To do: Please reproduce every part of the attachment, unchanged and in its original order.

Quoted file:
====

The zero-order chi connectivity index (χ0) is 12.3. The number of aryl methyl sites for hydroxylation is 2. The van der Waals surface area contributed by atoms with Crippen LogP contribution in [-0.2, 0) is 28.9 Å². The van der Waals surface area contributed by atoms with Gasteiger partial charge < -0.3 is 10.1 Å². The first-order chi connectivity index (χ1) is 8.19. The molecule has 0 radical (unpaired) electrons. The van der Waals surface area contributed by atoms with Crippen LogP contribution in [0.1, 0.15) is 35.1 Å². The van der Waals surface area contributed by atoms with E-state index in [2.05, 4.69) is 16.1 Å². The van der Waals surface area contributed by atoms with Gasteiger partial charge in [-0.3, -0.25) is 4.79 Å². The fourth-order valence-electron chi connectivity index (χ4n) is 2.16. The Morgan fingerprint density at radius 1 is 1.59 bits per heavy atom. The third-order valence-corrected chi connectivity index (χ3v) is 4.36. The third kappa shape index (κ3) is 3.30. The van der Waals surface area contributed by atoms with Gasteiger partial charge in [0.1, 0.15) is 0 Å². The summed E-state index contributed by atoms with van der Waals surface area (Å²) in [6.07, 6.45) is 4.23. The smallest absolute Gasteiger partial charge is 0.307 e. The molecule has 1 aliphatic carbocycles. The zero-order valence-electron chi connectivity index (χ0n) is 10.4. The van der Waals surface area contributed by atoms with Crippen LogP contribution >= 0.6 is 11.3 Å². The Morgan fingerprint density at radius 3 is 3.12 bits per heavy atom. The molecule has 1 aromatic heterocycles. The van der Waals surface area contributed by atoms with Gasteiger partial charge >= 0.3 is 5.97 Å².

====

The zero-order chi connectivity index (χ0) is 12.3. The number of aryl methyl sites for hydroxylation is 2. The van der Waals surface area contributed by atoms with Crippen LogP contribution in [-0.2, 0) is 28.9 Å². The van der Waals surface area contributed by atoms with Gasteiger partial charge < -0.3 is 10.1 Å². The first-order chi connectivity index (χ1) is 8.19. The molecule has 0 radical (unpaired) electrons. The van der Waals surface area contributed by atoms with Crippen LogP contribution in [0.1, 0.15) is 35.1 Å². The van der Waals surface area contributed by atoms with E-state index in [2.05, 4.69) is 16.1 Å². The van der Waals surface area contributed by atoms with Gasteiger partial charge in [-0.3, -0.25) is 4.79 Å². The fourth-order valence-electron chi connectivity index (χ4n) is 2.16. The Morgan fingerprint density at radius 1 is 1.59 bits per heavy atom. The third-order valence-corrected chi connectivity index (χ3v) is 4.36. The third kappa shape index (κ3) is 3.30. The van der Waals surface area contributed by atoms with Gasteiger partial charge in [0.1, 0.15) is 0 Å². The summed E-state index contributed by atoms with van der Waals surface area (Å²) in [6.07, 6.45) is 4.23. The smallest absolute Gasteiger partial charge is 0.307 e. The molecule has 1 aliphatic carbocycles. The zero-order valence-electron chi connectivity index (χ0n) is 10.4. The van der Waals surface area contributed by atoms with Crippen LogP contribution >= 0.6 is 11.3 Å². The Morgan fingerprint density at radius 3 is 3.12 bits per heavy atom. The molecule has 1 aromatic heterocycles. The van der Waals surface area contributed by atoms with Gasteiger partial charge >= 0.3 is 5.97 Å².